Cambodia: “Political reconciliation the only way forward”
“Political reconciliation the only way forward” – UN Special Rapporteur on human rights in Cambodia
PHNOM PENH / GENEVA (17 January 2014) – The United Nations Special Rapporteur on the situation of human rights in Cambodia, Surya P. Subedi, urged the main political parties in the country to “overcome the mistrust and immediately return to the negotiating table,” possibly in the presence of a third party witness or mediator, if needed.
Mr. Subedi’s appeal comes at the end of his tenth fact-finding mission to Cambodia, against the backdrop of the ongoing political impasse in the aftermath of the contested July 2013 elections, and in the aftermath of the violent suppression of protestors by the authorities on 2, 3 and 4 January 2014.
Stressing that the ongoing political impasse has a direct impact on the enjoyment of human rights by all in Cambodia, the independent expert said that “flexibility on both sides to reach a political compromise is needed.” The country, he noted, “has to begin its reform agenda, including judicial, electoral and parliamentary reforms as outlined in my previous reports, without further delay.
“The Prime Minister has sent an important signal to the international community that he is ready and willing to seriously address the human rights issues in the country by extending full cooperation during this visit and engaging in meaningful dialogue,” he said.
The Special Rapporteur expressed appreciation for the resumed dialogue with the Royal Government at the highest level, in particular, the meeting with the Prime Minister and other senior members of the Government. Mr Subedi described the interaction during his 3.5 hour meeting as “frank, cordial and informative.”
However, the independent expert noted that there has been a “worrying change from a tolerant to a repressive response of the Government to public protests,” referring to the events earlier this year in which protestors from the garment industry demanding fairer minimum wage were brutally suppressed by the authorities, resulting in at least 4 confirmed deaths and many injured by gunfire and beatings.
The Special Rapporteur stressed that any use of force must meet the tests of necessity, legality and proportionality, which in these instances he believed the authorities had failed. “The Government must ensure a thorough, credible and independent investigation, including who issued and who carried out the order to shoot,” he added.
Mr Subedi condemned the incommunicado detention for several days of the 23 individuals detained on 2 and 3 January, and urged, among others, that the authorities seek their immediate release on bail, particularly those requiring medical treatment.
On the current ban on demonstration in force since 4 January, while condemning the violence exercised by some demonstrators, the Special Rapporteur was of the view that the legal basis and justification for such a ban was lacking. “In the absence of a legal basis, the ban on demonstration should be lifted”, he said.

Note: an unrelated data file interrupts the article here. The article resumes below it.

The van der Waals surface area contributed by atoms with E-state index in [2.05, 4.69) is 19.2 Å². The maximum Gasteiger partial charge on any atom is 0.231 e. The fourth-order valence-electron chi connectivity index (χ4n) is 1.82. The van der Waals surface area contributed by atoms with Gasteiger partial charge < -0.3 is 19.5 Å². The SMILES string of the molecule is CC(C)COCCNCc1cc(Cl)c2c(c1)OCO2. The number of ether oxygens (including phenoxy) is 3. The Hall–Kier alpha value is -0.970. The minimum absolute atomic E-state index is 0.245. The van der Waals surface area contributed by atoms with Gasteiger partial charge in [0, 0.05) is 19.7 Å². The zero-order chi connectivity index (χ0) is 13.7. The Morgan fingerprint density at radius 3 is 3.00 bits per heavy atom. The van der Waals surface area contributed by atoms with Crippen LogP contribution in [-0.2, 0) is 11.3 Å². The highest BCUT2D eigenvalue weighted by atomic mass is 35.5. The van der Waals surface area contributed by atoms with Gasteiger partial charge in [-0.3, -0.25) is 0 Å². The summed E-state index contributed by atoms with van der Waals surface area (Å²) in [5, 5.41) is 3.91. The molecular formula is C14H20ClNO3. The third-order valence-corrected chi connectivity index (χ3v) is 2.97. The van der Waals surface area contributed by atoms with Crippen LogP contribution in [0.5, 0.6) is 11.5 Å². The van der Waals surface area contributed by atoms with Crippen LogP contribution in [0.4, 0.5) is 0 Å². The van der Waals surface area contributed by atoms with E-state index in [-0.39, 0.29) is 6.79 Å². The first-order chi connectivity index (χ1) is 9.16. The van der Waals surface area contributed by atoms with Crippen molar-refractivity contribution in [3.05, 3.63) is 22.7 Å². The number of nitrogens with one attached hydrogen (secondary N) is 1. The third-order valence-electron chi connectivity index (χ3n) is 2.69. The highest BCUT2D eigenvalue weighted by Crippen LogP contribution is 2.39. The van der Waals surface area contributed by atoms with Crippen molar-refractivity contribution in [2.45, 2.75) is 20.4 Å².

Referring to the workers’ demands to raise the minimum wage which had given rise to the recent protests, the independent expert emphasised that the Government must work to ensure that the national minimum wage is set at a sufficient level to provide all workers and their families with a decent standard of living, to be reviewed periodically, based on data, analysis and participation, not repression.
On land rights, “issues of transparency, accountability and the absence of an effective dispute mechanism” associated with the Government’s land titling programme under Directive 001 continued to be of concern to the rights expert. “Chronic land disputes, including Boeung Kak Lake, Borei Keika and other communities, should be resolved immediately,” the UN expert said.
Mr Subedi welcomed the willingness of the Government to resume work on its long-standing commitment for its establishment of an independent national human rights institution as an avenue for people to have their grievances or complaints meaningfully heard and addressed.
The Special Rapporteur was also “alarmed” by the anti-Vietnamese language allegedly used in public by the leaders of the opposition party, as well as the attacks and looting of some ethnic Vietnamese-owned establishments on 3 January.
“Incitement to racial discrimination, as well as acts of violence or incitement to such acts against any race or group of persons or another colour or ethnic origin are all acts that have no place in a democratic society,” he stressed.
During his week-long mission, in addition to meeting the Prime Minister and other senior members of the Royal Government, the human rights expert met with ordinary citizens, groups of youths, students, civil society organisations, the leaders of the opposition party, as well as members of the international community including development partners and the United Nations Country Team. The UN expert also met with some of the relatives and lawyers of the 23 arrested on 2 and 3 January.
Following his appointment in 2009, Mr. Subedi has thus far submitted five substantive reports to the UN Human Rights Council on the situation of human rights in Cambodia, and will present his next report to the Human Rights Council at its September 2014 session.